In 3000BC, the Mesopotamians used the shekel – the weight of 160 grains of barley. In the America’s, Asia, Australia and Africa, the use of shell money was prevalent – using the shells of the cowry, a type of sea snail. The Lydians (ancient Turks) were the first to introduce gold and silver coins, around 650 to 600 BC. Eventually this system of commodity currency would develop into representative currency, as bank would store the commodity, and the receipts would function as ‘notes.’ This system first started during the Song dynasty in China, and would later spread to Europe after a chapter in Marco Polo’s book, The Travels of Marco Polo, entitled ‘How the Great Kaan Causeth the Bark of Trees, Made Into Something Like Paper, to Pass for Money All Over his Country’ became widely read. 

During the 17th to 19th centuries, paper currency slowly replaced gold coins as a representative currency, and before long, use of actual gold was discouraged. Most currencies were pegged to gold. After World War II and the Bretton Woods conference, currencies were instead pegged to the US Dollar, which was pegged to gold, given that the US had the greatest gold reserves in the world. But the oil crisis of 1971 resulted in Richard Nixon abandoning the gold standard, and since then, paper money was backed by law only. In particular, governments impose taxes, which are only payable in legal tender, creating demand for that currency.

Why do we find money so useful, then? When William Stanley Jevons analysed the reasons back in 1875, he found four functions, elegantly summarized as “Money’s a matter of functions four. A Medium, a Measure, a Standard, a Store.” Modern economists now consider only three functions, however – a medium of exchange, a unit of account, and a store of value. 

We can immediately recognize the value of money as a medium of exchange. Without it, we’d have to barter, and to buy something at the supermarket, you’d have to have something the supermarket wanted as well. Money thus functions as an intermediary – you can give the supermarket money, and they can exchange that for what they need from someone else.

Its function as a store of value is also quite recognizable – you can save money to use later! Here, of course, is where the problem of inflation creeps in. However, inflation can usually be countered by saving money where it bears interest – if the interest paid is greater than inflation, your money holds its value. It is why money fails in a hyperinflationary economy, like that of Zimbabwe a few years ago. It fails as a medium of exchange when you cannot be certain that the money you received can be counted on to be the same value later, when you want to use it.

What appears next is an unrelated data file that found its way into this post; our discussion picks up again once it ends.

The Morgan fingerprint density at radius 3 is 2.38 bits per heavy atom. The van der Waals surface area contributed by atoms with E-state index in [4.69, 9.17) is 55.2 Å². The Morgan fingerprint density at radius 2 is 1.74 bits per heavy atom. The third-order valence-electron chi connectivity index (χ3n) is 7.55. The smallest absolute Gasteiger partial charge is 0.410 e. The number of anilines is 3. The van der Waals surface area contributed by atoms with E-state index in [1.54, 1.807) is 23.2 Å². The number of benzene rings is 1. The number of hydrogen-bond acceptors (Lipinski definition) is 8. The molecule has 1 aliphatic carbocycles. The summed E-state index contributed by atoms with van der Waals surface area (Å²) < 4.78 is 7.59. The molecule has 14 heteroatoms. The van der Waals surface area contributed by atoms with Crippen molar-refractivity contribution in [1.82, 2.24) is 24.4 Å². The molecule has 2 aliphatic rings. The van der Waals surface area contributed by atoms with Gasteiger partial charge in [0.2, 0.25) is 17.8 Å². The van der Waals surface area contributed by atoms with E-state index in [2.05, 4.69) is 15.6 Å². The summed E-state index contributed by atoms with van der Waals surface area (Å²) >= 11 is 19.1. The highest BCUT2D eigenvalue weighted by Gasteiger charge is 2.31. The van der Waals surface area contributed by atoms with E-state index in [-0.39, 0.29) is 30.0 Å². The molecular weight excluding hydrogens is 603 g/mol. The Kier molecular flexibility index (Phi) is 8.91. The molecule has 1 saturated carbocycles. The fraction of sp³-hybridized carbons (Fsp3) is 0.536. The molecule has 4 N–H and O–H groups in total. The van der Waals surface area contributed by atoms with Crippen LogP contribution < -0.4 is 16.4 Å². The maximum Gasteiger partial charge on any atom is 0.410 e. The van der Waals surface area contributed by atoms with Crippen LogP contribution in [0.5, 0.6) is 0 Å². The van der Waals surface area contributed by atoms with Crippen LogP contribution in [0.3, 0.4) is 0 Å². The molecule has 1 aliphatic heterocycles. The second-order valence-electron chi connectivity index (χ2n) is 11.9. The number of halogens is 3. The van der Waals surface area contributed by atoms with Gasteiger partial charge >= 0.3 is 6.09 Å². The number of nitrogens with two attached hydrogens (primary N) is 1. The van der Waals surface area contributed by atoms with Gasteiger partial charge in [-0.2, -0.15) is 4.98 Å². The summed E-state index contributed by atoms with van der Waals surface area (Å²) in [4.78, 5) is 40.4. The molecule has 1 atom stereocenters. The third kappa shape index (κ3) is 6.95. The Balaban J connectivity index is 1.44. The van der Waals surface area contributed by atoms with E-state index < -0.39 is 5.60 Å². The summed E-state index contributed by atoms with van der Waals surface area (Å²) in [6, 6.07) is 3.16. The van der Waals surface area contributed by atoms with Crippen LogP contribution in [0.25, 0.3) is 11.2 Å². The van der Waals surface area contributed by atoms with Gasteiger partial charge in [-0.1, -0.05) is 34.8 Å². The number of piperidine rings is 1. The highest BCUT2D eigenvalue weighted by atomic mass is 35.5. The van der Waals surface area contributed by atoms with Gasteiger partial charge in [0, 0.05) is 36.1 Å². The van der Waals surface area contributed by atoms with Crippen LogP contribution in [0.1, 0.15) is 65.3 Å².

Finally, money is a unit of account – without money, accounting could not exist! It allows you to accurately measure your income and expenses, and make sure you don’t spend more than you’ve earned, as all expenses (or goods and services consumed) can be tracked with their prices over periods of time. It allows us to borrow money, purchase houses, and pay it off over time. And, of course, this is how government imposes taxes. 

Recently, however, there has emerged a new form of currency – cryptocurrency. Usually identified as the ‘coin’ that started this new trend, Bitcoin, it uses a technology known as a blockchain. Essentially, this relies on an open, public and encrypted ledger that verifies transactions based on computations done by volunteer networks of computers across the globe. These charge transaction fees for transactions verified, while also attempting to ‘mine’ new coins by discovering the relevant cryptographic keys.

The technology is quite innovative, and presents many solution for disparate transaction systems, but its proponents are arguing that it has the potential to replace our other forms of money. But does it provide the same functions as money? As a medium of exchange, it’s certainly making inroads – worldwide, many businesses already accept bitcoin, and with its recent popularity, that number is certain to rise. 

As a store of value, however… A year ago, a bitcoin was worth 942 USD, and in December 2017 it peaked at USD 19500. At time of writing, it has been hovering between USD 6000 and USD 9500 just over the last week. It does not seem to be quite stable and is thus unlikely to function as a store of value. As a unit of account – well, given its unstable value, it remains unlikely to be able to be used as a unit of account by person or companies, and I believe that until a government start accepting bitcoin to pay taxes, that will remain so for the foreseeable future. 

In Namibia, this is actually a moot point. The Bank of Namibia has released a Position Paper back in September 2017 that stipulated that there is no legal provision for the establishment of virtual currency exchanges in Namibia, and stated that it is not legal tender in Namibia. Bitcoin has become quite popular due to its rapid rise in value, with many ‘investing’ in bitcoin, but it should be remembered that as it currently stands, it is not money – it is a speculative investment. With no wealth created by itself, it rather transfers wealth with the changes in its value – it’s a zero-sum game. So while you can make lots of money quickly, it is also possible to lose it rather quickly as well, as the last month’s price fluctuations have shown. In the end, the only way to really become rich is slowly, with blood, sweat and tears.